Understand ventilation to curb COVID-19 risk
Information on the transmission of the SARS-CoV-2 virus has constantly been evolving right from droplet spread to the virus being declared airborne. The acknowledgment of airborne transmission prioritizes ventilation along with masks, hand hygiene, and social distancing. This article focuses on ventilation, the most critical measure to curb the spread by intentionally introducing outdoor air into closed spaces.
SARS-CoV-2 infected individuals generate many small respiratory particles laden with the virus. When they exhale, some of these particles will be inhaled almost immediately by those within a short distance (<1 m). In contrast, many particles disperse over longer distances and can be inhaled by others that are further away (>2 m). Traditionally we refer to the larger-size short-range particles as droplets and the smaller-sized long-range particles as droplet nuclei. However, we need to understand that they are all aerosols because they can be inhaled directly from the air.
Ventilation flow rate and viral transmission1,2
Increased viral transmission in crowded and indoor places is not a novel concept and has been previously documented during influenza and the H1N1 pandemic. A study shows that a low ventilation flow rate is associated with relatively high aerosol transmission. In contrast, a sufficiently high ventilation flow rate reduces the chances of airborne transmission to very low levels.
Superspreaders of COVID-191,3
Superspreading is loosely defined as a situation wherein a single person infects many others in a short time. Poorly ventilated spaces like slaughterhouses, megachurches, fitness centers, and nightclubs have given rise to many such superspreading events during this pandemic.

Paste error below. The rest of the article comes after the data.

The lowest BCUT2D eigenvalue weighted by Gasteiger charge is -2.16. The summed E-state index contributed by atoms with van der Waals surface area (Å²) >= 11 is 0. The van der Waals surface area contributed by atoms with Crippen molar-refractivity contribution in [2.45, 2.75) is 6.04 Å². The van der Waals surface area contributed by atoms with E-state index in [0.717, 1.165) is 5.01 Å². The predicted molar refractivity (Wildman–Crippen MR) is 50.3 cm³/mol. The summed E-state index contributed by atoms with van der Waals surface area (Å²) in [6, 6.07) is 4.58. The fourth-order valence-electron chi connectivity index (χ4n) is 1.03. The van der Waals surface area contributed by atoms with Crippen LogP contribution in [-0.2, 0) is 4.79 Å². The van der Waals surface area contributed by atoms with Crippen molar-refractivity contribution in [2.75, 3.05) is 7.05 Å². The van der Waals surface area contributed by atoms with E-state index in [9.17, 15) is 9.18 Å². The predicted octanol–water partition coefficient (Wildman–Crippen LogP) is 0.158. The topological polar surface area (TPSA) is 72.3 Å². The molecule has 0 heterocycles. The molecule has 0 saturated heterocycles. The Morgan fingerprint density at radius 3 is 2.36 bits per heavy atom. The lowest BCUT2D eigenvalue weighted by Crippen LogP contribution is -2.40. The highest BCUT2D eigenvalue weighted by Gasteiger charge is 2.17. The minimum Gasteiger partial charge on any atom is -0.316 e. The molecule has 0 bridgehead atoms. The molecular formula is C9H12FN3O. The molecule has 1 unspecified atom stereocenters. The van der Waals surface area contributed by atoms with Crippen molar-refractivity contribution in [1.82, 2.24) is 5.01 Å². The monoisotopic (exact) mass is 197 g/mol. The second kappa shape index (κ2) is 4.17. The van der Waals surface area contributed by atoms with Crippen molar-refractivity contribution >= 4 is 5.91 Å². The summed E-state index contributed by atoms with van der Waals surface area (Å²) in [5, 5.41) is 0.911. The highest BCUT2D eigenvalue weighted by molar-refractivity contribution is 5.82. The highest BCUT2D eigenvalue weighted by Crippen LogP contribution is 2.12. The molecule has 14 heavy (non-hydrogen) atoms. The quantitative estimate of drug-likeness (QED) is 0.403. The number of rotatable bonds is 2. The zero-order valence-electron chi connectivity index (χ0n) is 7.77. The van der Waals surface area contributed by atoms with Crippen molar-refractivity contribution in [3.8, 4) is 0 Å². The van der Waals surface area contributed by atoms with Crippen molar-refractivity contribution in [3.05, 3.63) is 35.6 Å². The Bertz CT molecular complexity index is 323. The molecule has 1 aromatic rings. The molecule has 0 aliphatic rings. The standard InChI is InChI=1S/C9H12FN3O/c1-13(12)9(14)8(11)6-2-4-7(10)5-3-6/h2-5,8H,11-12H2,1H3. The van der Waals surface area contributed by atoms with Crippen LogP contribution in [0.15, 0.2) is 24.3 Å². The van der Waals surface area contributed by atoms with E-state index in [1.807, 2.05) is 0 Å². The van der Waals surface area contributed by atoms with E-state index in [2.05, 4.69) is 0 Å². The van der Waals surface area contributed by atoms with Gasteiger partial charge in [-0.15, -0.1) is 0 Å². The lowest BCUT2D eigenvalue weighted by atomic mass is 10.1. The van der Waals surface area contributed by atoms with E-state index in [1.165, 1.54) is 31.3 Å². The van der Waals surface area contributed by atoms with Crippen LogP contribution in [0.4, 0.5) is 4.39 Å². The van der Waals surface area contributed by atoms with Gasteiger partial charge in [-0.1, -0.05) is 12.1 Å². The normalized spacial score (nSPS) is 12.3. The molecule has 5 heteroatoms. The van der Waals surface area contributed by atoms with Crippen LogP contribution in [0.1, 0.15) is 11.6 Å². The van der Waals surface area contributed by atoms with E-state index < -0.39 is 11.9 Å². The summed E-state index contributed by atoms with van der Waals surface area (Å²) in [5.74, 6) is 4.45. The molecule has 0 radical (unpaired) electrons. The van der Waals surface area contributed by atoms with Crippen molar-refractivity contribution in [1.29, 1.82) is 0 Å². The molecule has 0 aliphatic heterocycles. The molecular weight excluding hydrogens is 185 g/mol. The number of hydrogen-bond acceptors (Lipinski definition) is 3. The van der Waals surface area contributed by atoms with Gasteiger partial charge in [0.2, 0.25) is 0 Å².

There have been many instances of COVID-19 superspreading events reported in indoor spaces and have surprisingly affected not only people in close contact with the infected person but also those at a distance, thereby ruling out any chances of droplet or surface transmission.
Examples of some superspreading events:
- The Guangzhou restaurant outbreak,
- Bus in Ningbo carrying 68 passengers, out of which 23 got infected during the one-and-a-half-hour journey,
- Choir practice in Skagit Valley infected 53 out of the 61 people who attended a two-and-a-half-hour meeting.
A detailed epidemiological and environmental study of the restaurant outbreak in Guangzhou (China) showed how families that did not have close contact during lunch got infected. Many members were sitting back-to-back, which ruled out droplet and surface transmission.
This study suggested that "strong airflow from the air conditioner" could have propagated droplets from one table to another and predicted that there was recirculation of a contaminated bubble in the area where these families were sitting.
The most crucial finding from this study was the evidence of low ventilation rates due to a lack of outdoor air supply. The exhaust fans in the walls were turned off, exacerbating the ventilation deficit where these families were sitting.
Carbon-dioxide (CO2) and COVID-19 transmission3,4